A MATTER OF RESPONSIBILITY
The swift suspension for the season of two Minnesota basketball players involved in the shameful brawl with Ohio State (page 18) is to be commended. But what about the coach, whose philosophy generated the tension that exploded into violence? What about the high university officials, whose bumbling in handling athletic matters (SCORECARD, Jan. 10) was earlier evident and who tolerated and even fostered the coach's ideas because of an unseemly hunger for victory at all costs? The greater guilt—and Minnesota's disgrace—lies with them.
THE NEW ATHLETE
Explanations of Big Eight supremacy in football (SCORECARD, Jan. 17) indicate that part of it was the result of an influx of athletes no longer able to get into Big Ten schools because of stricter admission standards there. This, in turn, could imply that the rise in Big Eight football fortunes has been achieved at the expense of academic excellence, but such apparently is not the case. About 20 members of Nebraska's national-championship squad had semester averages of 3.00 or better (4.00 is equivalent to straight A). All-America Slot-back Johnny Rodgers and Co-captain Jim Anderson both had perfect 4.00 averages. All-America Tackle Larry Jacob-son had 3.30. Offensive Guard Dick Rupert had 3.73. Safety Bill Kosch had 3.44. If brains contribute to athletic success, as all this may indicate, Nebraska's opponents will take small comfort in learning that 13 members of the Cornhusker freshman squad had averages of 3.00 or better.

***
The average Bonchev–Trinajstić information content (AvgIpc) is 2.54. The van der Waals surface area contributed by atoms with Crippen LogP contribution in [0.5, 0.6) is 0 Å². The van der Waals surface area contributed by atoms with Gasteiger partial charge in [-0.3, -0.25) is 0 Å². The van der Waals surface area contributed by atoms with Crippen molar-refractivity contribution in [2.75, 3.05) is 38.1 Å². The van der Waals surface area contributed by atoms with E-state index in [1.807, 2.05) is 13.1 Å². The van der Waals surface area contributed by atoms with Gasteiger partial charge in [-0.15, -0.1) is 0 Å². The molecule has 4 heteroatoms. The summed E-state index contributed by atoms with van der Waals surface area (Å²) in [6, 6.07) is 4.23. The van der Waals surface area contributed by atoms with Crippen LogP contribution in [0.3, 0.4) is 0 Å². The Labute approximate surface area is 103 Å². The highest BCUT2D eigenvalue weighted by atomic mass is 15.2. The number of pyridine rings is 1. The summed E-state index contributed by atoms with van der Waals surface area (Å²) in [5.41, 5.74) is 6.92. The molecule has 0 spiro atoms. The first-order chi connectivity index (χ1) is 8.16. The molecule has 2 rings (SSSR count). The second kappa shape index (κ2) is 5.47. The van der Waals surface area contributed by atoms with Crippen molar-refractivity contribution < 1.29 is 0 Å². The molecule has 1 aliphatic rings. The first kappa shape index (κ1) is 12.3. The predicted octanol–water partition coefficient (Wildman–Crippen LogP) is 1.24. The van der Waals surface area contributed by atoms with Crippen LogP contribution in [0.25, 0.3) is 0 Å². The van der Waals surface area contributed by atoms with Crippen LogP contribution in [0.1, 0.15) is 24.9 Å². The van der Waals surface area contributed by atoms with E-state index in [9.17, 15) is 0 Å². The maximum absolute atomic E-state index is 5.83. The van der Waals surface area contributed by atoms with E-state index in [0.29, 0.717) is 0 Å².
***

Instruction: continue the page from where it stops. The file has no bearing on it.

Another Big Eight school, Kansas State, has five players on its basketball team with 3.00 averages or better. And Oklahoma's brilliant quarterback, Jack Mildren, selected as one of 11 scholar-leader-athletes to receive a Gold Medal Award, wowed a distinguished audience at the National Football Foundation and Hall of Fame dinner in New York in December with a fine off-the-cuff speech.
February 7, 1972
The NCAA likes to use the phrase "student athlete." Perhaps it is no longer an empty phrase. Perhaps it is the athletic dunce who is going the way of the dinosaur.